Publisher: St. Martin’s Paperback
Copyright date: 2006
Reason for Reading: I love this author and her chief protaganist
Award Featured: Agatha Award For Best Mystery Novel
Mysteries are one of my favorite genres. For me they are a good look at the varied characteristics of human nature. People often surprise me and the characters in mysteries are often similar to people I’ve known. I also like that the stories contain puzzles in which the reader must pay attention to the smallest of clues and try to outsmart the story’s protagonist.
Within the mystery genre, I’m a little picky about which mysteries I like. For instance, I can skip. stories with graphic violence. Even though I know at least one person is going to die, I don’t have to see it happen. My preferences are typified by the Agatha Award winners. This award is a literary award given annually to mystery and crime writers who write in the “same methods as Agatha Christie: closed setting, no [graphic] sex or violence, amateur detectives,” and so forth.
If you look at the list of past Agatha Awards you will see an interesting phenomenon: one author has won the award every year since 2007. That author is Louise Penny. That’s pretty good for an author who has only written six books. Her writing is amazing. Let me tell you about Fatal Grace, the 2007 Agatha Award Winner.
There are a couple of stars in Louise Penny’s novels. One is the setting. Three Pines is a small village just south of Montreal. It’s populated by a small group of caring, creative, and intelligent people. The other star is Chief Inspector Armand Gamache. He works for the Quebec Sûreté. In Fatal Grace, this is the second time he and his team have been assigned to a case of suspicious death in Three Pines.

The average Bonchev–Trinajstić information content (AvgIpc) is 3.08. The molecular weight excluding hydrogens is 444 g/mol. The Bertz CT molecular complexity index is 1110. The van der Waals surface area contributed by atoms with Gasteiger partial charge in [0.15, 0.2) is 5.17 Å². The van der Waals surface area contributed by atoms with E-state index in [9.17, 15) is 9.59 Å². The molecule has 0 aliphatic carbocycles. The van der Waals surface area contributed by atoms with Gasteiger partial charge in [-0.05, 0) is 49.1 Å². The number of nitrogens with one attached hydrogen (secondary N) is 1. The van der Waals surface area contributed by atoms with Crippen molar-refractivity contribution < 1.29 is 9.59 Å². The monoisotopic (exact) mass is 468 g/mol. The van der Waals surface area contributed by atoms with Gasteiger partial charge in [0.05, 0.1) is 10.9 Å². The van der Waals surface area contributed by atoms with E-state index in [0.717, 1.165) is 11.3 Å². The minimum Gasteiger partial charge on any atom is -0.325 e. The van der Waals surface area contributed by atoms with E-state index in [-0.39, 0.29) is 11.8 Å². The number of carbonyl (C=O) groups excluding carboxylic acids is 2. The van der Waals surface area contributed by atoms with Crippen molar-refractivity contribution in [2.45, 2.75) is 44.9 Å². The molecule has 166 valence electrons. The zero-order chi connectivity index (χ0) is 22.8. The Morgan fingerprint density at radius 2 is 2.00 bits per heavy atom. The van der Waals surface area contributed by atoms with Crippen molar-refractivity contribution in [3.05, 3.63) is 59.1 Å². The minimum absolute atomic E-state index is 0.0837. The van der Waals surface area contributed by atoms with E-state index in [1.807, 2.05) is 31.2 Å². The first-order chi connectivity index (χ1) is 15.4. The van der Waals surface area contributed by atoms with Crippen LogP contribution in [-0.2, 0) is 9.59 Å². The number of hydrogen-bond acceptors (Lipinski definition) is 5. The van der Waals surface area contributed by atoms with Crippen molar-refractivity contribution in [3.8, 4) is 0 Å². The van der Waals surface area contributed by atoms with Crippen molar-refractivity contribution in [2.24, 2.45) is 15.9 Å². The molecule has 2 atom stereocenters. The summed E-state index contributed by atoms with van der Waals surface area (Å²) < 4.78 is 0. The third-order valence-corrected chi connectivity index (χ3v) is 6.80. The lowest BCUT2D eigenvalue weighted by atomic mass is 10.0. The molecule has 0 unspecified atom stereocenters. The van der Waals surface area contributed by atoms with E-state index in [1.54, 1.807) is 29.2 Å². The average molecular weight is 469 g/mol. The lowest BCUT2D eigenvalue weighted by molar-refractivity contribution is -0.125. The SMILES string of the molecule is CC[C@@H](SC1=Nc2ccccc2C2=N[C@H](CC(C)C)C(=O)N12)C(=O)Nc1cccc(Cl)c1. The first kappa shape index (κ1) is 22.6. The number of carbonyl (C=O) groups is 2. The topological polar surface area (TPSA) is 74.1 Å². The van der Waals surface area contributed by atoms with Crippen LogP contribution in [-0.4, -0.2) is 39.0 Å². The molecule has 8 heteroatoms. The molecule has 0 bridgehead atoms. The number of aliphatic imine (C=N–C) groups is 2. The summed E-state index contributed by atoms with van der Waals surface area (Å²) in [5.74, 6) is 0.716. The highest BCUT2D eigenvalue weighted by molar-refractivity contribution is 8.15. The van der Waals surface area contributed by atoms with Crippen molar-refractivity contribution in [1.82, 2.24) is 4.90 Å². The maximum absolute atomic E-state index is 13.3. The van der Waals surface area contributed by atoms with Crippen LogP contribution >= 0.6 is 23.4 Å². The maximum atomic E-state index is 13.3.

The victim, CC de Poitiers, was a very nasty, self-absorbed creature who was trying to launch a career as a life style/spiritual guidance designer. But she was cruel to everyone she knew, including her husband, daughter, lover, local residents, and virtually everyone she knew.
CC was electrocuted on Boxing Day while watching an outdoor curling match. Most of the town and her family were present, making them all eligible suspects. Details of how she was electrocuted in the midst of sub-zero conditions, was quite the puzzle. Since everyone wanted this woman dead, the mystery is who was smart enough to figure it out and how, exactly, did they pull it off. The Sûreté team was also investigating the murder of a vagrant which had an interesting tie-in with CC’s death.
What makes Louise Penny’s stories so amazing for me, and obviously for many others, is the author’s ability to create characters with so much depth and to infuse the story with more than just a mystery. In Fatal Grace we see inside the relationship of three old friends, the psyche of an abused child, the minor irritations of a married couple, a little dose of poetry and a bit about art. And, if that’s not enough, there’s also a little sub-plot with the Chief Inspector’s team that carried over from the first book.
I find it hard to write or talk about a special book like this one without resorting to a flood of overworked adjectives. You’ll have to trust me on this one – Fatal Grace is superb. If you are a person who likes to read literary novels, you won’t be disappointed. If mystery is your favorite genre, you must read anything by Louise Penny. Each novel can stand alone, however, I recommend starting with her first book, Still Life. Then, when you read Fatal Grace, you’ll understand how she won so many awards.